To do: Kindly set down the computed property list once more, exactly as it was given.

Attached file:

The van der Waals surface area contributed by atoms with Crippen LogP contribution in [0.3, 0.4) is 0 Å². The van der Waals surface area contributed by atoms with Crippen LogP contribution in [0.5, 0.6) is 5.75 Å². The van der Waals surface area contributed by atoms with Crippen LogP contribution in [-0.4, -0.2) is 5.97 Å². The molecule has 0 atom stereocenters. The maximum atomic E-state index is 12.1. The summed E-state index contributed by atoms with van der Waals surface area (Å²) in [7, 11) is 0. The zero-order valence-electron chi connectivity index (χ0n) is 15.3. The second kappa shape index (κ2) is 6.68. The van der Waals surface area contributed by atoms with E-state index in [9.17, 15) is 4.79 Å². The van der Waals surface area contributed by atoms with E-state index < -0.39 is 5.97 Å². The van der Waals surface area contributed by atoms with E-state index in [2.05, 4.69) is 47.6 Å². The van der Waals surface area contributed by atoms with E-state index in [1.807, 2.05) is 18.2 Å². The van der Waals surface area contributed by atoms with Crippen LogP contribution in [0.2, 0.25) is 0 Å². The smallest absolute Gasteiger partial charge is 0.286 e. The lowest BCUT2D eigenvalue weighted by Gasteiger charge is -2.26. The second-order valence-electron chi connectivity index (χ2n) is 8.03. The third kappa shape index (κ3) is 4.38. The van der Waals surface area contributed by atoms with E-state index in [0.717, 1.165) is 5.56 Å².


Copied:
The van der Waals surface area contributed by atoms with Crippen LogP contribution in [0.3, 0.4) is 0 Å². The van der Waals surface area contributed by atoms with Crippen LogP contribution in [0.5, 0.6) is 5.75 Å². The van der Waals surface area contributed by atoms with Crippen LogP contribution in [-0.4, -0.2) is 5.97 Å². The molecule has 0 atom stereocenters. The maximum atomic E-state index is 12.1. The summed E-state index contributed by atoms with van der Waals surface area (Å²) in [7, 11) is 0. The zero-order valence-electron chi connectivity index (χ0n) is 15.3. The second kappa shape index (κ2) is 6.68. The van der Waals surface area contributed by atoms with E-state index in [9.17, 15) is 4.79 Å². The van der Waals surface area contributed by atoms with E-state index < -0.39 is 5.97 Å². The van der Waals surface area contributed by atoms with E-state index in [2.05, 4.69) is 47.6 Å². The van der Waals surface area contributed by atoms with E-state index in [1.807, 2.05) is 18.2 Å². The van der Waals surface area contributed by atoms with Crippen LogP contribution in [0.2, 0.25) is 0 Å². The smallest absolute Gasteiger partial charge is 0.286 e. The lowest BCUT2D eigenvalue weighted by Gasteiger charge is -2.26. The second-order valence-electron chi connectivity index (χ2n) is 8.03. The third kappa shape index (κ3) is 4.38. The van der Waals surface area contributed by atoms with E-state index in [0.717, 1.165) is 5.56 Å².